The laser of laser system 12 will often comprise an excimer laser, ideally comprising an argon-fluoride laser producing pulses of laser light having a wavelength of approximately 193 nm. Each pulse of laser beam 18 preferably removes a microscopic layer of tissue, with the processor of laser system 12 scanning the pulses and/or profiling the pulses transmitted towards the patient's eye according to a pattern of pulses so as to resculpt the patient's cornea. Alternative laser or other electromagnetic radiation forms might also be used, particularly those well-suited for controllably ablating or reshaping corneal tissue without causing significant damage to adjacent and/or underlying tissues of the eye. Such laser systems may include solid state lasers, including frequency multiplied solid state lasers such as flash-lamp and diode pumped solid state lasers. Exemplary solid state lasers include UV solid state lasers having wavelengths of approximately 193-215 nm such as those described in U.S. Pat. Nos. 5,144,630 and 5,742,626.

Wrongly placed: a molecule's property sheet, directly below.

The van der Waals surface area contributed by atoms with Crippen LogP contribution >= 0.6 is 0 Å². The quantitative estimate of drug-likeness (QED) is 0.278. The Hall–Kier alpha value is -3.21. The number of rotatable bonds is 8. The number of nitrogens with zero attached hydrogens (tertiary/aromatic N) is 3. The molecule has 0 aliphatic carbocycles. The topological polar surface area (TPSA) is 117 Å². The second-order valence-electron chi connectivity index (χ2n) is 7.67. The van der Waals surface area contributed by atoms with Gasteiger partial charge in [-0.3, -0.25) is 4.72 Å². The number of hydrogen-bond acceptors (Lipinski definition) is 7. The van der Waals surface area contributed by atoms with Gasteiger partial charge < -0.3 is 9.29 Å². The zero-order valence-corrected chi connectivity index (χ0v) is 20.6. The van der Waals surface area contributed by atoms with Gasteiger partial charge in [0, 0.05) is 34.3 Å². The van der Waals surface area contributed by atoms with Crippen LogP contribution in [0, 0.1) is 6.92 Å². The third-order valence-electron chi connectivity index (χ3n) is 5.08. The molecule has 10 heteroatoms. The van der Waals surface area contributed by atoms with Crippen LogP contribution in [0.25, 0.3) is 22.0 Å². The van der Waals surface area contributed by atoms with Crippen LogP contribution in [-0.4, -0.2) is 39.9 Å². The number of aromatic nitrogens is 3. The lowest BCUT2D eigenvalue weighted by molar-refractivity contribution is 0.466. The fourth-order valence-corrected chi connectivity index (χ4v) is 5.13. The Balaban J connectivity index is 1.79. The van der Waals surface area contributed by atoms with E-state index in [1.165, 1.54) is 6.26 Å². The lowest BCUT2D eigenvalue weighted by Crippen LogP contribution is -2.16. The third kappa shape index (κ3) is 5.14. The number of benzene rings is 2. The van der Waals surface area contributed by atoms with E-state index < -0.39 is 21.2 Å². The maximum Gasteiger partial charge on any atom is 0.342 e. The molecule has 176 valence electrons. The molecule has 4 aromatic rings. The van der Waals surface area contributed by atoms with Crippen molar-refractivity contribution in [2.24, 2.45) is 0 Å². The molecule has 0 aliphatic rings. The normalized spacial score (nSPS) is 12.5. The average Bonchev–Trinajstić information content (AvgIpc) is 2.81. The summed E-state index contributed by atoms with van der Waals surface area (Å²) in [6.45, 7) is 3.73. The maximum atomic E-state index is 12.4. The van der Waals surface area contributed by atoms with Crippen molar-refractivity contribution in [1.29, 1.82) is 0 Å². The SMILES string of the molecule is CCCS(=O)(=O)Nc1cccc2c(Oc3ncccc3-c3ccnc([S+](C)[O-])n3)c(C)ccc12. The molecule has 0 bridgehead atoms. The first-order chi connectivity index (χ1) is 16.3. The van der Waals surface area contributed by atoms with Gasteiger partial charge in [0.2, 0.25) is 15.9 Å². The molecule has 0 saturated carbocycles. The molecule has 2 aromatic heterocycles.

In addition to lateral alignment between the patient and delivery optics of laser system 12, patient chair 20 may also be used to help vertically position the patient (and more specifically, the eye of the patient) at a desired treatment location along the axis of laser beam 18. Such vertical adjustment of the patient or patient's eye can facilitate accurate ablation, imaging of the eye with the microscope of laser system 12, tracking movements of the eye so as to maintain alignment between laser beam 18 and the eye, and the like. In addition to providing vertical alignment, patient chair 20 may also be used to orient the face and eye of the patient with the delivery optics and laser beam 18. While the patient will often be viewing a fixation target incorporated into the laser delivery optics of laser system 12 so as to help maintain the eye at the proper orientation relative to the therapeutic laser beam, having the patient's head at an appropriate orientation may facilitate access to the corneal tissue free from interference from the upper or lower eyelids, and the like. Proper orientation of the head may also make it easier for the patient to maintain viewing fixation on the fixation target.